THIS week’s Angler’s Mail carp blog takes a different tack – it’s from our regular carp expert Colin Davidson, running through how to set up the chod rig. 

Here’s a round-up of some of the important principles and dos and don’ts, if you’re new to choddies or feel you’re not getting the best from them.

Understand when a chod rig is appropriate. It doesn’t work well with smaller carp, simple as that. On runs waters with a good head of single-figure fish or smaller doubles, leave it alone. Despite great mechanics, the chod rig is crude. Save it for waters with good numbers of 20-pounders or at very least big doubles and some bigger fish into the mix. You’ll catch far more on smaller fish waters using more orthodox presentations.

A chod rig is a boilie presentation and works at its best when using larger 15-20 mm boilies only.

It’s not a rig to be used with PVA bags of pellets or PVA sticks, and isn’t working at its best if you’re putting it over a spodded area of small feed items and then suspending a large boilie several inches above where carp are grazing. Chods also work better when you’re spreading boilie freebies around a swim, not grouping them tightly.


Use the right materials!

A stiff link mono or bristle filament withstands whipping and knotting a short length without becoming kinked or damaged. Don’t substitute other materials like fluoro, mono from the reels or coated braids – they won’t do. Hooks should be straight pointed with a slightly out-turned eye to ensure the hook sits correctly. Korda’s Mouth Trap in 15 lb and ESP Stiff Riggers in an 8 are an excellent combination.


For the best chod rigs, learn the Snell whipping knot. A knotless knot leaves the link at an acute angle down through the eye, a whipping knot sees the tag end exit at a much shallower angle which makes your finished chod rig adopt the finished curve you want for the best hooking.


Chod rigs must be fished on a helicopter end tackle. Trap the link between stops that, for safety purposes, can slide with gentle finger pressure up and down a leadcore leader.

Solar’s chod beads are excellent, pierced and threaded on with a needle. Never trap the link down tight between the stops, the freedom of the link to slide freely at least a few inches along the leader is a key part of the rig’s success, preventing a carp shaking its head to dislodge the hook.


The chod swivels from Thinking Anglers are great to give this improved movement.

A double ringed swivel at the end of a chod link improves its mechanics compared with the standard ring swivel commonly used. Tying the link to the large ring allows it to spin more readily if a carp approaches the bait and contact the curved link material behind where the hook point is sat under the bait.


Ensure you check that the hook point hangs well clear of the lead, adding a long silicone sleeve or cut down tail rubber to prevent any risk of hooks being blunted on the cast or retrieve.

Choddies are a long casting, aerodynamic end tackle and are often first choice on bigger venues where big chucks can be required. But long, streamlined leads on the end of the leader can see the hook point able to catch or blunt on the coating of the base of the lead.


Very buoyant hook baits help sit a chod rig up more readily, offering improved hooking. Cork ball pop-ups are the best choice by far, keeping the link and hook bolt upright off the leader.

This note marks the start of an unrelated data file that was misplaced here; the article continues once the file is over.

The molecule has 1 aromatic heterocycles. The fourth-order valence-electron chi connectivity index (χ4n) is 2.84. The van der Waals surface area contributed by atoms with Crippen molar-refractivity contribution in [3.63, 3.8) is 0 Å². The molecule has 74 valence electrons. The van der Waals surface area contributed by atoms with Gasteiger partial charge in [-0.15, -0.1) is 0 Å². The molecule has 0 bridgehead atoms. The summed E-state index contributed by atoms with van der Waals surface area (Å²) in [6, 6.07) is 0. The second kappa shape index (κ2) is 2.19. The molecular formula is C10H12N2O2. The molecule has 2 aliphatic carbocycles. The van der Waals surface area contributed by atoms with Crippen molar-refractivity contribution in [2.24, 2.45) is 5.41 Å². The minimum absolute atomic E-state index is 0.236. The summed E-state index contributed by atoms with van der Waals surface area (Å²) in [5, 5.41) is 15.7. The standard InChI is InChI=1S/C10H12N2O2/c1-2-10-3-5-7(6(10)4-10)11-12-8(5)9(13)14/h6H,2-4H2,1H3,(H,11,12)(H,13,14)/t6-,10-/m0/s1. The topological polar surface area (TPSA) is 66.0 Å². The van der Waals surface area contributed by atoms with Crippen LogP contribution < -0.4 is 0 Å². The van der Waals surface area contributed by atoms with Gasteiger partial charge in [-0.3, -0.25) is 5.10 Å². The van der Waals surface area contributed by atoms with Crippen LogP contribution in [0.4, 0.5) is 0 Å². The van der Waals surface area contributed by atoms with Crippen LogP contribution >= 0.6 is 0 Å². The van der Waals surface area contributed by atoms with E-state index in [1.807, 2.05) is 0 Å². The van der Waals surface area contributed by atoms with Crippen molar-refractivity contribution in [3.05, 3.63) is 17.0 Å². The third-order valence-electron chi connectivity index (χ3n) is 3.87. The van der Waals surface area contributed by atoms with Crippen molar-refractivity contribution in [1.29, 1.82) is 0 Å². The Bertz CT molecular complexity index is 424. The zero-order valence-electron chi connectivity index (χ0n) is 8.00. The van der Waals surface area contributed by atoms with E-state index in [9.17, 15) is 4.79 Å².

They need tying on not piercing. There’s huge variation in airball-style pop-ups, some being more than buoyant enough for choddies, others being hopeless. If in doubt, use a white airball pop-up, they will always be the most buoyant. Check the bait pulls the link upright by testing in the margins.


A chod rig needs a curve along it to perform effectively. The curve of the link spins the choddie around if a carp’s bottom lip touches the upright link material as it tries to take the pop-up. I find a gentle curve with the hook still sat upright, rather than tucked under the bait, effective. Don’t tie up choddies and then carry them under tension nicked into the ring of a rod, you’ll straighten them, which makes them far less effective.


Tie choddies in advance and store them carefully to maintain their curve.

Because they involve blobbed tags and fiddly knots, they’re better tied at home not on the bank. An old fashioned rig bin is brilliant and dirt cheap. The larger pike and carp models maintain a better curve on choddies than the smaller carpy mini rig bins but there are specialist chod bins made by Fox, amongst other companies, which have graded cylindrical sections to store different sizes of chod rigs.


Feathering a cast and feeling the rig down is critical with choddies, keeping the line tight behind the lead as it sinks, to allow the bait to settle slowly over any bottom.

The lead doesn’t have to be heavy, the hook is tensioned in by the weight of the leader and line. Light bombs also allow you to drop rigs over weed and silt as the rig settles over them, allowing you to fish confidently almost anywhere.


After casting, chod rigs work best on a slack line, not wound up tight.

A slack line builds up tension on the hook point more slowly and steadily which is much harder for a carp to deal with. Although chods are fished on a lead forward helicopter end tackle, you will always get a line tightening as the bait is lifted off bottom, and often a sharp bang on the rod tip or jump at the indicators – that’s a carp shaking his head, not able to get rid of the hook and in trouble. You’re in!


Follow these simple steps and you’ll soon be catching crackers, just like this!


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